Chasing Trane: The John Coltrane Documentary is a remarkable film. One that jazz fans with a keen interest in the history of jazz should see. The documentary takes us through the life and times of John Coltrane. Rather than a literal chronological depiction, the documentary unfolds Coltrane’s journey through his musical development. Where we come to see Coltrane’s search for something greater than himself in his music defined his life.
The film continues through May 11 at the Screening Room Café’. We are fortunate to have this special showing here in WNY. Jazz appreciators are highly encouraged to get out to see the documentary. There will also be a one-night showing of the film at Hallwalls on May 23rd at 7:30 pm.
As part of the premiere, JazzBuffalo was invited to deliver opening remarks. Here, I share the opening remarks prepared for the premiere of the film here in WNY on Friday, May 5th:
When pondering what to say tonight for opening remarks, I wanted to avoid reciting fact, figures, or history about John Coltrane. The film you are about to see will superbly do so. Instead, a question kept popping into my head. That question is:
Why does John Coltrane still matter to jazz today?
It turns out this is a very paradoxical question. On one hand, it can appear very easy to answer this question. Yet, on the other hand, it can awaken you to a sense that to understand John Coltrane, you must dig deeper than the music itself. In which, we are blessed this evening to have a documentary intent on going beyond the music and into the deep recesses of the life of John Coltrane. To help us to know John Coltrane in ways we have not understood Coltrane before.
My pondering of this question brings me to three thoughts to share with you tonight:
Every Art Form Needs Its Mythical Figures
Every art form needs its mythical legacy artists. Its giant figures who carry the torch. Nearly 50 years after his death, Coltrane has become one of the giant pillars in the story of jazz. He has become mythological in a sense. These matters because as we look towards the future of jazz, we hear many of today’s young jazz musicians born well after his death claim Coltrane as their main influence. Particularly saxophonist. Like Picasso and Hemmingway in their art forms, Coltrane has become an integral part of the story of jazz for all the future generations to come. A story that must be told like the great oral traditions of the past.
Coltrane Changed The Art Form Of Jazz
Coltrane significantly changed the art form of jazz. Coltrane introduced a transgressive style of playing. A free expression where one song could last 20 to 30 minutes. He played loud. He played fast. He played furiously. Breathing life into the free jazz and avant-garde jazz movement. A movement that we are so lucky to have Hallways Contemporary Arts Center (here in WNY) keep alive today – and that has become an international mecca for this movement. While this form of free jazz is not liked by all jazz fans, it remains an important part of jazz. Its influence can be heard across various music genres still today.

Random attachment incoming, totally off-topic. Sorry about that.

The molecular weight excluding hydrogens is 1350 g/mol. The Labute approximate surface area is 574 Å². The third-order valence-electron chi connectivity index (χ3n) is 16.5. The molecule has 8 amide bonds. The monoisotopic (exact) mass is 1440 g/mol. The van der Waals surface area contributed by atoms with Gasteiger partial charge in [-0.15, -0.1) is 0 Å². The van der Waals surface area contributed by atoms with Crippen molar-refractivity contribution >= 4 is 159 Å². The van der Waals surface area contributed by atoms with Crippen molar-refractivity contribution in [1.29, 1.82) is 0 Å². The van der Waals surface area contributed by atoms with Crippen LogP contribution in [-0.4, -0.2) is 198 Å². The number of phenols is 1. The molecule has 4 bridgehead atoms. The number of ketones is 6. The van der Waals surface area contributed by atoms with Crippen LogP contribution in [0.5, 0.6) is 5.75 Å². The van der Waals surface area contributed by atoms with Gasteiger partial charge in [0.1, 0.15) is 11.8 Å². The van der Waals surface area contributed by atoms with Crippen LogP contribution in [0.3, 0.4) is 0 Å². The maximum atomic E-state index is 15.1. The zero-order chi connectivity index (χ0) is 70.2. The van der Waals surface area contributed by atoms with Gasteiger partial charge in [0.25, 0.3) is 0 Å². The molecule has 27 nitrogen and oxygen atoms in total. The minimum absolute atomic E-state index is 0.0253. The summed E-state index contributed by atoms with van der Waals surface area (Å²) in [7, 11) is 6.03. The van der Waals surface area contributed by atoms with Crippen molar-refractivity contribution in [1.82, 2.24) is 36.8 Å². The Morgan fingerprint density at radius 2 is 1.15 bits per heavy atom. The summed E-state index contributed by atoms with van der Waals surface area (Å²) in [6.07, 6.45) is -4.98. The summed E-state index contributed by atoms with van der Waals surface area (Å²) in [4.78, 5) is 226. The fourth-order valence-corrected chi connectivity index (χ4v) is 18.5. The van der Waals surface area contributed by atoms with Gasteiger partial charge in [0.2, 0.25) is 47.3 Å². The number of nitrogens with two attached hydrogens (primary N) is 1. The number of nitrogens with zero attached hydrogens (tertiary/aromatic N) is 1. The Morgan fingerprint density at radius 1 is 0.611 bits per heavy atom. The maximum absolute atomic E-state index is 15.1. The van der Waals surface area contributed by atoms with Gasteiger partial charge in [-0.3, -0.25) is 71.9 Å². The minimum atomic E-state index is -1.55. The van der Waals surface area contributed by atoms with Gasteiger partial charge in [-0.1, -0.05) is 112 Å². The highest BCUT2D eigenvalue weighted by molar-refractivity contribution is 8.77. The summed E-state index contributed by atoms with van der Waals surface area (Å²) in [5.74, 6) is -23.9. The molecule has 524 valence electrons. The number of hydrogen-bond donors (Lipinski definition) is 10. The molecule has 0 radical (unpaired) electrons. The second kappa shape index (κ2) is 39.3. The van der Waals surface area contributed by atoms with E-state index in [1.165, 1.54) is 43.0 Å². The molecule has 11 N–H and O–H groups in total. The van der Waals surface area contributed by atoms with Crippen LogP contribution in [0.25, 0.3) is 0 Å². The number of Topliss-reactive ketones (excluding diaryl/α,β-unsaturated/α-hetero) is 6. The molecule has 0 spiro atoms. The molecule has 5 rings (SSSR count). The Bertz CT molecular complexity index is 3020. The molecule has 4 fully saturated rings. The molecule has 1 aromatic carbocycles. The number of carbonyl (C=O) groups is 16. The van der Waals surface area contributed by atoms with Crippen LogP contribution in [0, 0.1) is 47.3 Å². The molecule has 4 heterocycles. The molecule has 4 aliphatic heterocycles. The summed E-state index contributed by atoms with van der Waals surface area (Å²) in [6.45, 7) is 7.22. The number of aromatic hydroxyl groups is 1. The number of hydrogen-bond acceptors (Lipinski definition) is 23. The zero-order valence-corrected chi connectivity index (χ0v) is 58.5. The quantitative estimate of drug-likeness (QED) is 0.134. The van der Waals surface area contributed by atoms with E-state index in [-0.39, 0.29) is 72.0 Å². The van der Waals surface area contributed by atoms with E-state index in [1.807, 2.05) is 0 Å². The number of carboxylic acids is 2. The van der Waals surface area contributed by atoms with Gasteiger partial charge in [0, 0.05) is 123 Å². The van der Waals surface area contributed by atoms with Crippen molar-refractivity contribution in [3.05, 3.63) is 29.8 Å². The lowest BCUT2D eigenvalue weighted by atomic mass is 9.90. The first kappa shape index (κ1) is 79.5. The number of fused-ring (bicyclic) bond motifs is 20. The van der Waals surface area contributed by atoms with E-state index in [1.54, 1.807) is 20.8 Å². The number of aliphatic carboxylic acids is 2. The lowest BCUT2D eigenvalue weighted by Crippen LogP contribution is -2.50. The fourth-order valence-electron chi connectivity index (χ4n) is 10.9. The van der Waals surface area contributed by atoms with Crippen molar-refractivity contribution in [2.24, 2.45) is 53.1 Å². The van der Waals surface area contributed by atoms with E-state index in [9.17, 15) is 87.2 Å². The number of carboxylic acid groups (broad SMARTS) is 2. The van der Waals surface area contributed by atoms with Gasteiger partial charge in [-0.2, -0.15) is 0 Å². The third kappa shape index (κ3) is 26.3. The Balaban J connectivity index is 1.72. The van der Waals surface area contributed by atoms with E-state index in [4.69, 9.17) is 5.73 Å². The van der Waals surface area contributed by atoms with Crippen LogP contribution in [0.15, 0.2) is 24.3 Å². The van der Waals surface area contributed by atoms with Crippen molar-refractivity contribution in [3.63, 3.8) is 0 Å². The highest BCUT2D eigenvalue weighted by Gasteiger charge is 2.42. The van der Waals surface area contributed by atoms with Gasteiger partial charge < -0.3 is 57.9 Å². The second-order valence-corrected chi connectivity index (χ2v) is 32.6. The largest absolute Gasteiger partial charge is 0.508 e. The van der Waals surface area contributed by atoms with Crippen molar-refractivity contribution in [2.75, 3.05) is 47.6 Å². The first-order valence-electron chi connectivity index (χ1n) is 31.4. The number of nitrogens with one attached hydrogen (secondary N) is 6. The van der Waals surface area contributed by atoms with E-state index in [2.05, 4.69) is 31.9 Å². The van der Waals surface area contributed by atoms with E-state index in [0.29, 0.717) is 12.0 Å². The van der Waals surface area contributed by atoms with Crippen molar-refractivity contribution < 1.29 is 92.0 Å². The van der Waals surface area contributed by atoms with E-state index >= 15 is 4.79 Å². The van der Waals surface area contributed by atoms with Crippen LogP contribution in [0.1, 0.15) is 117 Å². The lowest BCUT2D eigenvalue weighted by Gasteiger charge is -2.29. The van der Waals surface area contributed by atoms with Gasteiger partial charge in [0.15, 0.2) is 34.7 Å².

I am reminded of a story about one of Coltrane’s last appearances before his death. He appeared at Temple University in November of 1966, a homecoming of a sort since he moved to Philadelphia as a teenager and performed there extensively before joining Miles Davis. The audience did not give him a warm homecoming that night. Before the first song was finished, people began to leave. The critic Francis Davis, who was in the audience that night, went on to write that the audience “looked as though they wanted to leave but sat rigid with disbelief”. The music was considered extreme and disturbing. Where at one point, he put his sax down after what may have been 20 minutes and began singing loudly while pounding his chest. As if to say I need to get all of what is inside me out. This form of free expression still matters today, for even in tempered form, many jazz musicians attempt to reach deep into themselves to find the freest of expression possible.
Coltrane’s obsessive pursuit of spirituality embodies a pursuit that matters very much today in jazz. That is the pursuit of something greater than ourselves. A pursuit of how to enrich the human story that continues to unfold. Whether it is in listening to or in performing the music of jazz, this pursuit is always present. Our search for greater meaning and a greater purpose that is larger than ourselves. Coltrane still matters today for he serves as a reminder for all the young musicians today that the music they write, compose, and perform belongs to the audience. It is to be shared to contribute towards the greater good of achieving peace, love, and unity amongst us all. While some may see his intent on spirituality as a driving force, as it was, I see the intensity of the pursuit itself as embodying who Coltrane was. A pursuit that was relentless until the end.
More than anything, what Coltrane represents, and why he still matters today profoundly, is he serves as a beacon of light in this pursuit of the greater good. For us all to find a purpose that is greater than ourselves. A purpose that uplifts the human spirit as Coltrane strived to do with his time here in this world and in the world of jazz.
Here is the trailer for the film if you have not seen yet:
Keep Jazz Alive!!!!